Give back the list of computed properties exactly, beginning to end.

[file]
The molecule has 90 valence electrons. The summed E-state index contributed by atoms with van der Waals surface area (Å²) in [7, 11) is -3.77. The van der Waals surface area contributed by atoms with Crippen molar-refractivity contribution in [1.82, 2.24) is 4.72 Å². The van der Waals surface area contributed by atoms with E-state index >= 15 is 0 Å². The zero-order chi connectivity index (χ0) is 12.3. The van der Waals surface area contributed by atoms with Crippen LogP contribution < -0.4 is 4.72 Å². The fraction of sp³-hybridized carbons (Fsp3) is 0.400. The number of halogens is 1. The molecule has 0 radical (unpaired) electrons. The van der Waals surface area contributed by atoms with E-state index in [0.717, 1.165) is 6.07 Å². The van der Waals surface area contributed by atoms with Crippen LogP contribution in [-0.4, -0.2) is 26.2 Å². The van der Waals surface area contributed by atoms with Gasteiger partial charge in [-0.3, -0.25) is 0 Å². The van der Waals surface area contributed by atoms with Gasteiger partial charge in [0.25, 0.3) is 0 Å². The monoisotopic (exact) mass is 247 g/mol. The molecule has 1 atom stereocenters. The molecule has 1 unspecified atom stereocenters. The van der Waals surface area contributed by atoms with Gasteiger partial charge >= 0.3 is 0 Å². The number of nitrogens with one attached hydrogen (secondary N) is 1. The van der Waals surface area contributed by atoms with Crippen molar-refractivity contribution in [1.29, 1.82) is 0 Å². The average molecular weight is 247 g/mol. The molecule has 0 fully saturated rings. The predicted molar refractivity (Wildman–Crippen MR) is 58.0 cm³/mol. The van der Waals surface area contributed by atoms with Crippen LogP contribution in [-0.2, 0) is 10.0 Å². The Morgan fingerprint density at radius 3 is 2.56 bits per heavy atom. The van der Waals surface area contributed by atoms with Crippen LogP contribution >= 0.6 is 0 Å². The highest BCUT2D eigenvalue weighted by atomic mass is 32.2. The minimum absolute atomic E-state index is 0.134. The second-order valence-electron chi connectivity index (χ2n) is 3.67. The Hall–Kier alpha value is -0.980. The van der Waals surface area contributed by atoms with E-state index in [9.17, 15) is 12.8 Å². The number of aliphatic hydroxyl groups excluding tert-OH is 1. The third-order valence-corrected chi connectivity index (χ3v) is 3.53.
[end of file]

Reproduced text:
The molecule has 90 valence electrons. The summed E-state index contributed by atoms with van der Waals surface area (Å²) in [7, 11) is -3.77. The van der Waals surface area contributed by atoms with Crippen molar-refractivity contribution in [1.82, 2.24) is 4.72 Å². The van der Waals surface area contributed by atoms with E-state index >= 15 is 0 Å². The zero-order chi connectivity index (χ0) is 12.3. The van der Waals surface area contributed by atoms with Crippen LogP contribution < -0.4 is 4.72 Å². The fraction of sp³-hybridized carbons (Fsp3) is 0.400. The number of halogens is 1. The molecule has 0 radical (unpaired) electrons. The van der Waals surface area contributed by atoms with E-state index in [0.717, 1.165) is 6.07 Å². The van der Waals surface area contributed by atoms with Crippen LogP contribution in [-0.4, -0.2) is 26.2 Å². The van der Waals surface area contributed by atoms with Gasteiger partial charge in [-0.3, -0.25) is 0 Å². The van der Waals surface area contributed by atoms with Gasteiger partial charge in [0.25, 0.3) is 0 Å². The monoisotopic (exact) mass is 247 g/mol. The molecule has 1 atom stereocenters. The molecule has 1 unspecified atom stereocenters. The van der Waals surface area contributed by atoms with Gasteiger partial charge >= 0.3 is 0 Å². The number of nitrogens with one attached hydrogen (secondary N) is 1. The van der Waals surface area contributed by atoms with Crippen molar-refractivity contribution in [1.29, 1.82) is 0 Å². The average molecular weight is 247 g/mol. The molecule has 0 fully saturated rings. The predicted molar refractivity (Wildman–Crippen MR) is 58.0 cm³/mol. The van der Waals surface area contributed by atoms with Crippen LogP contribution in [-0.2, 0) is 10.0 Å². The Morgan fingerprint density at radius 3 is 2.56 bits per heavy atom. The van der Waals surface area contributed by atoms with Crippen LogP contribution >= 0.6 is 0 Å². The highest BCUT2D eigenvalue weighted by atomic mass is 32.2. The minimum absolute atomic E-state index is 0.134. The second-order valence-electron chi connectivity index (χ2n) is 3.67. The Hall–Kier alpha value is -0.980. The van der Waals surface area contributed by atoms with E-state index in [9.17, 15) is 12.8 Å². The number of aliphatic hydroxyl groups excluding tert-OH is 1. The third-order valence-corrected chi connectivity index (χ3v) is 3.53.